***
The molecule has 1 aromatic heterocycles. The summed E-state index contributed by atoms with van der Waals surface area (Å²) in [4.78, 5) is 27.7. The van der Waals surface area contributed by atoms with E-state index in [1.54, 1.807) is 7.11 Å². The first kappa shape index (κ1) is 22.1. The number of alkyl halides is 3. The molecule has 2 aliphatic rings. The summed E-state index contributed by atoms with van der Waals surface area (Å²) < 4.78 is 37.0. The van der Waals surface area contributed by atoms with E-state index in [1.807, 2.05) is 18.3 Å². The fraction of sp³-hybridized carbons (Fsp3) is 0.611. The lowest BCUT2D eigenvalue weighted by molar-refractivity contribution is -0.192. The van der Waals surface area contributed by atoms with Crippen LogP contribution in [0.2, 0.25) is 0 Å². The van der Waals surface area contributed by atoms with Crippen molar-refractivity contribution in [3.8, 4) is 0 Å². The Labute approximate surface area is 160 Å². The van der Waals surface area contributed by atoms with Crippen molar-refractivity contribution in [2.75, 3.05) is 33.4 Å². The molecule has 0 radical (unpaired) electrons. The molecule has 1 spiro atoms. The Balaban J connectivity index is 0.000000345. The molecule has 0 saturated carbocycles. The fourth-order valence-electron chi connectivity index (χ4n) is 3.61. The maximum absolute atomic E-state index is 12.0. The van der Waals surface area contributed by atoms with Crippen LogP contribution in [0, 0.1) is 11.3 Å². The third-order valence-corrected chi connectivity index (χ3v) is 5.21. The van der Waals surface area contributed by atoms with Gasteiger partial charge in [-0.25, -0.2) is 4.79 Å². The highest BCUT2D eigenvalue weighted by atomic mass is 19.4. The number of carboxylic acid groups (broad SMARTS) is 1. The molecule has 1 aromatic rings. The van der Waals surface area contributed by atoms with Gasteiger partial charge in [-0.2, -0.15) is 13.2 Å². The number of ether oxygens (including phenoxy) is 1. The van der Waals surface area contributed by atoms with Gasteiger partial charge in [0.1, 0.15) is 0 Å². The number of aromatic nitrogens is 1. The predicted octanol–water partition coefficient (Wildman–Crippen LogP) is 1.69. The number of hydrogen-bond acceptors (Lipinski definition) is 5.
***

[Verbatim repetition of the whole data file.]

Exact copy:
The molecule has 1 aromatic heterocycles. The summed E-state index contributed by atoms with van der Waals surface area (Å²) in [4.78, 5) is 27.7. The van der Waals surface area contributed by atoms with E-state index in [1.54, 1.807) is 7.11 Å². The first kappa shape index (κ1) is 22.1. The number of alkyl halides is 3. The molecule has 2 aliphatic rings. The summed E-state index contributed by atoms with van der Waals surface area (Å²) < 4.78 is 37.0. The van der Waals surface area contributed by atoms with E-state index in [1.807, 2.05) is 18.3 Å². The fraction of sp³-hybridized carbons (Fsp3) is 0.611. The lowest BCUT2D eigenvalue weighted by molar-refractivity contribution is -0.192. The van der Waals surface area contributed by atoms with Crippen LogP contribution in [0.2, 0.25) is 0 Å². The van der Waals surface area contributed by atoms with Crippen molar-refractivity contribution in [3.8, 4) is 0 Å². The Labute approximate surface area is 160 Å². The van der Waals surface area contributed by atoms with Crippen molar-refractivity contribution in [2.75, 3.05) is 33.4 Å². The molecule has 0 radical (unpaired) electrons. The molecule has 1 spiro atoms. The Balaban J connectivity index is 0.000000345. The molecule has 0 saturated carbocycles. The fourth-order valence-electron chi connectivity index (χ4n) is 3.61. The maximum absolute atomic E-state index is 12.0. The van der Waals surface area contributed by atoms with Crippen LogP contribution in [0, 0.1) is 11.3 Å². The third-order valence-corrected chi connectivity index (χ3v) is 5.21. The van der Waals surface area contributed by atoms with Gasteiger partial charge in [-0.25, -0.2) is 4.79 Å². The highest BCUT2D eigenvalue weighted by atomic mass is 19.4. The number of carboxylic acid groups (broad SMARTS) is 1. The molecule has 1 aromatic rings. The van der Waals surface area contributed by atoms with Gasteiger partial charge in [-0.2, -0.15) is 13.2 Å². The number of ether oxygens (including phenoxy) is 1. The van der Waals surface area contributed by atoms with Gasteiger partial charge in [0.1, 0.15) is 0 Å². The number of aromatic nitrogens is 1. The predicted octanol–water partition coefficient (Wildman–Crippen LogP) is 1.69. The number of hydrogen-bond acceptors (Lipinski definition) is 5.